That song keeps Malki going. She listens to it on repeat, the words of Dovid Hamelech providing solace
She’s a real fighter, my friend Malki.
I tear up when I see her message — back in the psych ward, again — a little sad emoji at the end, too bright, too yellow. In a moment I’m transported to an island, Malki’s island — a sea of pain that threatens to engulf the island, waves of fear, of grief, of sorrow. She’s been surrounded by this raging sea for years.
I’ve watched her as she battles the monster that is Depression, the monster that turns my sweet, talented friend into a danger to herself, and then an inpatient in one of the grimmest places on earth. The monster that left her saying in a broken, wooden voice that she has no room for Judaism and its rules anymore. She struggles to remain alive, and I ache as I feel what it must be to keep yourself living each day when the world is so dark.
I don’t want to visit her on that ward. Last time I went, I was shaken to the core. But she’s lonely, and I’m one of few who know where she is. So I take a deep breath, grab my car keys, and off I go.
I’m frisked as I walk through the double doors leading to the psych unit. A security guard records my name and gives me strict instructions to be less than half an hour. I’m already starting to get sucked into the vortex of inhumanity that is this place. Some nurses are nice; most are condescending and cold. It kills to watch.
I make my way through the noise of the common room toward my friend. I’m slurred at by a woman shaking like a jelly, get offered a million dollars by a wisp of a girl whose body looks too delicate to withstand existence.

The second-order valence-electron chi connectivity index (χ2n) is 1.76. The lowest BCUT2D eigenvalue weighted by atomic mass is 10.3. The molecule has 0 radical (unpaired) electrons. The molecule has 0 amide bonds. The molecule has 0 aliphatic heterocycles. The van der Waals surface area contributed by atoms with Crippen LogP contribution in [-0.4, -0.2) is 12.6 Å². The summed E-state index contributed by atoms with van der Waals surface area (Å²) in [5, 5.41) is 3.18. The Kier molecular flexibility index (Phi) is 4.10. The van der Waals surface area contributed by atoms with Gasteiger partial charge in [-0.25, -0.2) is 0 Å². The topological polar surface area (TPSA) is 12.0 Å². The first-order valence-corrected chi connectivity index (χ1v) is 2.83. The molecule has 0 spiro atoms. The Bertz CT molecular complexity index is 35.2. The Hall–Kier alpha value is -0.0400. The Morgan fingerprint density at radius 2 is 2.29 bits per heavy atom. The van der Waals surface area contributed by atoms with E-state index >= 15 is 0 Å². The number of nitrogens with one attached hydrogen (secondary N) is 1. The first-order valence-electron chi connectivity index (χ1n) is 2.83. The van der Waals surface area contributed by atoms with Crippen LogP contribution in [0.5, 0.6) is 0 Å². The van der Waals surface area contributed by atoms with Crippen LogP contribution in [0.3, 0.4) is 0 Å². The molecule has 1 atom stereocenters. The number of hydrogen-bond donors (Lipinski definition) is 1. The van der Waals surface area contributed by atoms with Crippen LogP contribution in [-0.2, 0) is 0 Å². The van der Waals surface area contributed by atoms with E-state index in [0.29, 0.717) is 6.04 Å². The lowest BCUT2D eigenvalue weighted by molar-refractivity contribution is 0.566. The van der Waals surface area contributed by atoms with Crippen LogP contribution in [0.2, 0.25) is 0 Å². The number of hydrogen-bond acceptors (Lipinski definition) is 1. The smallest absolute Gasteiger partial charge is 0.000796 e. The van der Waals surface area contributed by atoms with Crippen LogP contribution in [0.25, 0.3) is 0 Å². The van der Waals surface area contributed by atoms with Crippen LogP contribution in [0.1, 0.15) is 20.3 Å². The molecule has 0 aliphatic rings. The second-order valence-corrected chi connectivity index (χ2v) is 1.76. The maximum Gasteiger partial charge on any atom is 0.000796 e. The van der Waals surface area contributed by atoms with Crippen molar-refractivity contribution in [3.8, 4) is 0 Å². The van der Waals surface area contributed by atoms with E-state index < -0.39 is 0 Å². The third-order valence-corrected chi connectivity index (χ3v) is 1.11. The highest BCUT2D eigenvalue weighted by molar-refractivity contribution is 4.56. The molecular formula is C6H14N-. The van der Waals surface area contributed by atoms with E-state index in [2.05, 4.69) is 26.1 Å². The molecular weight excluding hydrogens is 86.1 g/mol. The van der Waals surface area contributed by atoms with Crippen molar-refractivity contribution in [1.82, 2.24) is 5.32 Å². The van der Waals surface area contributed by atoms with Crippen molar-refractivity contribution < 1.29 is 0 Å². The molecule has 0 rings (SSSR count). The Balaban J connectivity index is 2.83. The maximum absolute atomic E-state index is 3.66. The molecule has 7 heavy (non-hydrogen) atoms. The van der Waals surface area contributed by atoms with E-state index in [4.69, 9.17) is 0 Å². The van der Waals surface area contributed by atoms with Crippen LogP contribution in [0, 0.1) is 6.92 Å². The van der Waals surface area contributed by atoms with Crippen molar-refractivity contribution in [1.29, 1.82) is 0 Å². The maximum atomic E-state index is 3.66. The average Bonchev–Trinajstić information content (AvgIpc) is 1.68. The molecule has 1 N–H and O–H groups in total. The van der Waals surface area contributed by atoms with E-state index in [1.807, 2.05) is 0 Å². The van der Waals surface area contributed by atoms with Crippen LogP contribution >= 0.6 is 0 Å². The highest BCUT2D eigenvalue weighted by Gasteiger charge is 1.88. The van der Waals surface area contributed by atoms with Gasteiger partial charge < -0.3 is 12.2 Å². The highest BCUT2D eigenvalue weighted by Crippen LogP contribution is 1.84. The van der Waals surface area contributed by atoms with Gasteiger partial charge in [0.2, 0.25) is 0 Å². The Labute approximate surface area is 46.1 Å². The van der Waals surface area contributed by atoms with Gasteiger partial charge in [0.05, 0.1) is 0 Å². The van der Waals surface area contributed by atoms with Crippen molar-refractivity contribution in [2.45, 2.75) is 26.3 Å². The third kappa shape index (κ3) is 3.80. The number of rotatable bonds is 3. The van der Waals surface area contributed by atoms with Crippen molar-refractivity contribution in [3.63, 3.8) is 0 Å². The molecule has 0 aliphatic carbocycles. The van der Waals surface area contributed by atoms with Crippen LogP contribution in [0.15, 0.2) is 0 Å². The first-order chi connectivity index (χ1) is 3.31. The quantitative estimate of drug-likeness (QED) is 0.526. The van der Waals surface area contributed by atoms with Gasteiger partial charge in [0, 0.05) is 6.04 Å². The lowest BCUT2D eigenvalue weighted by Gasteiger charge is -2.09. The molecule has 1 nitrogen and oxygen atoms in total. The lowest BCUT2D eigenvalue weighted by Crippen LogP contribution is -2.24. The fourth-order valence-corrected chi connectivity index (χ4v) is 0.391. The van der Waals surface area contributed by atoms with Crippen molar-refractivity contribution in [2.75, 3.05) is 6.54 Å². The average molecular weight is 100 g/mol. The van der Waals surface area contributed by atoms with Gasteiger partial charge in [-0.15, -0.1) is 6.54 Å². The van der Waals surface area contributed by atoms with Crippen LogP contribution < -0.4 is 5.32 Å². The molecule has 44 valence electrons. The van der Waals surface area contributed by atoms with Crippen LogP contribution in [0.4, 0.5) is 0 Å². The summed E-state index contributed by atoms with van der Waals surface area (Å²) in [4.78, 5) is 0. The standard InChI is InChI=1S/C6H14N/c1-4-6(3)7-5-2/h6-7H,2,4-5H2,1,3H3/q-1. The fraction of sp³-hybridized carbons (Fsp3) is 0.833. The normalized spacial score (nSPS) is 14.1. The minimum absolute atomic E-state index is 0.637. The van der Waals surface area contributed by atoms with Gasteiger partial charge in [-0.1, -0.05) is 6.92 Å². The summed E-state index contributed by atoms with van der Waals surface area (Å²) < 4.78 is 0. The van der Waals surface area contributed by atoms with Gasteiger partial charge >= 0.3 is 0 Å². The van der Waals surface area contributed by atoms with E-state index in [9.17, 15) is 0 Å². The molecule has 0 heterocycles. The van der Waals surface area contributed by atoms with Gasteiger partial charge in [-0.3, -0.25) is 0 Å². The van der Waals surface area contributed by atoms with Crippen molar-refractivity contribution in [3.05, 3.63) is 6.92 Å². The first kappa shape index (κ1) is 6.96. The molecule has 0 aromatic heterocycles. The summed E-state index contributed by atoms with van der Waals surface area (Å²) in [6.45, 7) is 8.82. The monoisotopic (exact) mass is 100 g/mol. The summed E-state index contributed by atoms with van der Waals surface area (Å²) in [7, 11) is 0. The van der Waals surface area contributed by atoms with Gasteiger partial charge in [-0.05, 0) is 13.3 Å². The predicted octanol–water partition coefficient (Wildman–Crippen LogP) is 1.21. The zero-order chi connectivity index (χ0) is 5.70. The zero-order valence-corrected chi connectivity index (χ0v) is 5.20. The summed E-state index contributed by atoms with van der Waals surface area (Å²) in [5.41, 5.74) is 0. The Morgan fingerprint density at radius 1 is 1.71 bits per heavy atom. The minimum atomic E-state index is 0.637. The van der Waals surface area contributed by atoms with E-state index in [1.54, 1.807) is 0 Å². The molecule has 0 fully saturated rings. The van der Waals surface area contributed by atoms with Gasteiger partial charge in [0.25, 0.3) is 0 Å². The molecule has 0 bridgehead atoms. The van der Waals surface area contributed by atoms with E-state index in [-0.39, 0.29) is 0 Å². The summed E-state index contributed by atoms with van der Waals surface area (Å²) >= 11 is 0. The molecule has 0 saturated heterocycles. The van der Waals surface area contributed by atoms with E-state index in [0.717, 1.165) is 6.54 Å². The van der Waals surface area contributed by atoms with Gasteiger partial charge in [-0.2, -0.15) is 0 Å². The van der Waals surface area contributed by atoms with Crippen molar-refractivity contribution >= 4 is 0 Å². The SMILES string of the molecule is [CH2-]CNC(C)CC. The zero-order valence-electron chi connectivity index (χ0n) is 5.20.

Each step is a story, each person a world. It’s chaos. And there, in the midst of this all, is Malki. My musical friend has her cool Beats headphones on as she shades in a page of a coloring book at a small wooden table.
She sits, the crayons splayed out in front of her like so many opportunities. There’s something calm here. An oasis of sorts. I wonder how.
“Hi Malks! Nice picture!” I smile, catching her eye and noticing how pale she is. She’s pleased to see me, takes her headphones off, points at them wryly.
“I’m allowed to use them here, so at least I can tune out the racket in my head.” My heart twists.
“Well, it does look like it’s keeping you calm, which is great!” I say. In response, Malki starts to cry.
I’m shocked. What did I say that made her so distressed? Fine visitor you are, my inner critic snarls.
“It’s not you,” Malki explains, intuitive as ever. “It’s the track. Listen.”
I take the headphones, and a soft melody wafts out. It sounds oddly familiar; different from the heavy metal Malki usually favors. I try to place it: A young boy’s voice.
“Gam ki eilech b’gei tzalmaves…” It’s Mizmor l’Dovid, I realize. And now I’m crying, too.
“I thought Hashem hated me for what I’ve been doing,” Malki croaks. “I tried to end it. Life hurt too much. I’m not even keeping Shabbos anymore. I thought He had every reason to abandon me.” She gulps, and I silence the words of protest I want to utter as she continues: “Then someone sent me this song, and I remembered: Even here, He’s here, right by my side.”
That song keeps Malki going. She listens to it on repeat, the words of Dovid Hamelech providing solace through unspeakable horrors of the mind.
I leave the ward with wonder at how the age-old suffering and tribulations of a hunted man traversed thousands of years to touch another resilient spirit triumphing over adversity. Even in the valley of death.
(Originally featured in Family First, Issue 760)
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